iOS, Objective-C, Swift, Design and Whatever Comes in Mind

Open Source: FeedbackController

The Taptic Engine was introduced in Apples iPhone 7. It not only made possible to replace the mechanical home button but it also introduced API for developers. Through this API it became possible to give the user a subtle mechanical feedback about what is happening on screen.

For example an app can combine user interactions (like tapping a button, fading a slider oder flipping a view) with a light shake of the phone.

Even more sophisticated feedback types are possible. A notification can be combined with the according haptic feedback and then the user can literally feel if a task was successful or not.

My new open source project makes the usage of the mentioned API easier. You can find the project over here at GitHub. As always, I would love to hear feedback from you 🤗.

This blogpost describes the usage of the haptic feedback API and explains the approach of my new project. If it makes live easier for you, feel free to use it. Otherwise it could provide a reference implementation for you.

Implementation

To integrate the haptic feedback, one must use UIFeedbackGenerator. This superclass is derived by three different subclasses: UIImpactFeedbackGenerator, UINotificationFeedbackGenerator and UISelectionFeedbackGenerator.

These three subclasses can be used for three different types of feedback:

  1. A single tap-like feedback provided by UIImpactFeedbackGenerator
  2. A more complex feedback to indicate that a task has completed (successfully / erroneous) or that a warning occurred by using UINotificationFeedbackGenerator
  3. A single tap that implies a change in the users selection, for example when a switch is used or an image snaps into place, provided by UISelectionFeedbackGenerator

In any case, the Taptic Engine must be transitioned into its active state, by calling prepare() on any of the mentioned subclasses. To align the UI interaction or even sounds with the haptic feedback, prepare should be called about one or two seconds in advance.

What FeedbackController does

As it turns out, the API is not as straight forward as it could be. For example, the type of the notification-feedback is set when the feedback should fire.

Then again, the type of an impact feedback must be set during the prepare state.

In addition to that, the API is only available on iPhone 7 or newer, running iOS 11 or higher. Prior to using the described APIs, one must perform availability checks. As a reference to the UIFeedbackGenerator must be held strongly and calls to prepare and perform can occur in many places of your app, those checks need to be implemented quite frequently.

That is where FeedbackController comes into play. It simplifies the calls, needed to perform haptic feedback. It eliminates the need for the developer to keep in mind where the types of feedback can be configured.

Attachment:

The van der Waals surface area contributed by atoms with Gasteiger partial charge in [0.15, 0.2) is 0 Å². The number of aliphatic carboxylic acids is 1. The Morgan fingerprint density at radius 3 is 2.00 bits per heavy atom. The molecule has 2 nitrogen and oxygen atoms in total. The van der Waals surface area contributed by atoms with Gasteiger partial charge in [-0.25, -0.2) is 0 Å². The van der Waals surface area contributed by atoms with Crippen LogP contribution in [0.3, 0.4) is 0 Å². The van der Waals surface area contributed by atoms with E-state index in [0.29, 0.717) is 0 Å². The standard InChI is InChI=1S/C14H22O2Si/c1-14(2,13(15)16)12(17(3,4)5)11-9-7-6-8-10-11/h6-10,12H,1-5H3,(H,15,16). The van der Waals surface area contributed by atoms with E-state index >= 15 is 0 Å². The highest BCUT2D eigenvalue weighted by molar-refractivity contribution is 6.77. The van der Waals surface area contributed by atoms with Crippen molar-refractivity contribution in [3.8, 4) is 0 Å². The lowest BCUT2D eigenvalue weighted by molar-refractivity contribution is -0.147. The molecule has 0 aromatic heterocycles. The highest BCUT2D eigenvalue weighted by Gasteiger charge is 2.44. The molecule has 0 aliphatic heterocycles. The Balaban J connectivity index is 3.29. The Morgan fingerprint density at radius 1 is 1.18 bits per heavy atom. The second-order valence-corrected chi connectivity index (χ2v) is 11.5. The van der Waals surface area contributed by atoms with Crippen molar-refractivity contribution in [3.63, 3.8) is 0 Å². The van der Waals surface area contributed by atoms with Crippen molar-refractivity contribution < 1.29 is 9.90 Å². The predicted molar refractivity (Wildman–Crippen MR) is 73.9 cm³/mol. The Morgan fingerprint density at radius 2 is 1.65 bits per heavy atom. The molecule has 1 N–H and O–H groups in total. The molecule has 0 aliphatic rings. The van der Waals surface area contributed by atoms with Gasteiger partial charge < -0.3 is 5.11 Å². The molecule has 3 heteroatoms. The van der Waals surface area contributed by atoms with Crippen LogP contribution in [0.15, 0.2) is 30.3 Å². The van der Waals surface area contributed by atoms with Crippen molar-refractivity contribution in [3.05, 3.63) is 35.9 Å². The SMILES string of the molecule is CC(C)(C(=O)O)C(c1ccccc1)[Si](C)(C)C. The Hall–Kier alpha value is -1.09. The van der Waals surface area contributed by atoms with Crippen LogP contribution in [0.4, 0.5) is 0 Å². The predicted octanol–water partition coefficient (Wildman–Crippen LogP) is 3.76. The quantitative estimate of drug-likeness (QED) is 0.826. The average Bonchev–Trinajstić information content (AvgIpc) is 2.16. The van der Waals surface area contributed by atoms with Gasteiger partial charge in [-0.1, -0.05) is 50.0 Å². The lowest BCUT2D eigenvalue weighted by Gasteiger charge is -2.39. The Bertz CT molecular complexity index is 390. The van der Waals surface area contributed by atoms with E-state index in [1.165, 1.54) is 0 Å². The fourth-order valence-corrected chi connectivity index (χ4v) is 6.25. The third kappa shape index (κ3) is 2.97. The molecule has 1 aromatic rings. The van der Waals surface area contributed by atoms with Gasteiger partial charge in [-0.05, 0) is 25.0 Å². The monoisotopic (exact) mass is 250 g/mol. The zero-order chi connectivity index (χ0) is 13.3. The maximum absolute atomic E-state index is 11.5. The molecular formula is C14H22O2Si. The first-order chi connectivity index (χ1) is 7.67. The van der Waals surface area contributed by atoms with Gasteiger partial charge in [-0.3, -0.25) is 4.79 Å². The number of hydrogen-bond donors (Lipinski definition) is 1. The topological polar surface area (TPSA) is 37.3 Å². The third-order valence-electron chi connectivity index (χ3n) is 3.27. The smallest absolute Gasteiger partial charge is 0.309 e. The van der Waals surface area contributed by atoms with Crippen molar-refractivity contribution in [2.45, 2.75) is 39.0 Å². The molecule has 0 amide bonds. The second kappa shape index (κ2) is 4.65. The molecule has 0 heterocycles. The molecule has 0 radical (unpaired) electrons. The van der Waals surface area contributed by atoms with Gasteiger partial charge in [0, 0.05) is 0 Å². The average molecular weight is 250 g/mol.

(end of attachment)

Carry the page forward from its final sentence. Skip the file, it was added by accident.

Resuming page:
In addition to that, it comes with easy to use extensions of UIViewController. They make it possible to use feedback everywhere in the app by two simple method calls:

image showing the usage of FeedbackController

However, a call to prepareFeedback(for:) should be made as early as possible so that the Taptic Engine can be powered on. Please see the example project for further details.

How to use it

If you integrate FeedbackController using CocoaPods, you need to import FeedbackController first.

When you expect that a user interaction will take place in the next couple of seconds, call prepareFeedback(for:). In doing so, the Taptic Engine will be powered on and is ready for your feedback. The timing is not as critical as might have guessed and it turned out that preparing the Taptic Engine in viewDidAppear(_:) is sufficient.

However, the type of feedback is determined by the call to prepareFeedback(for:).

Secondly, a feedback needs to be performed. To do so, just call

  1. hapticFeedbackImpactOccured() for a impact feedback.
  2. hapticFeedbackNotificationOccured(with:) for a notification feedback, specifying the type of said notification.
  3. hapticFeedbackSelectionChanged() for a selection feedback.

When you are done with the feedback, call doneWithHapticFeedback() to allow the Taptic Engine going back to its idle state.

Installation

You can install it by using CocoaPods or just by copying the FeedbackController.swift file.
Again, here is the link to the project.

Please let me know what you think about it.

"Open Source: FeedbackController".

Memory Management of Value Types

Yesterday, I read a great article about value and reference types and how their performance behaves. I want to share my notes with you.



Stack Allocation

  • Fast and simple place to store data
  • Uses a stack pointer that points to the top of the stack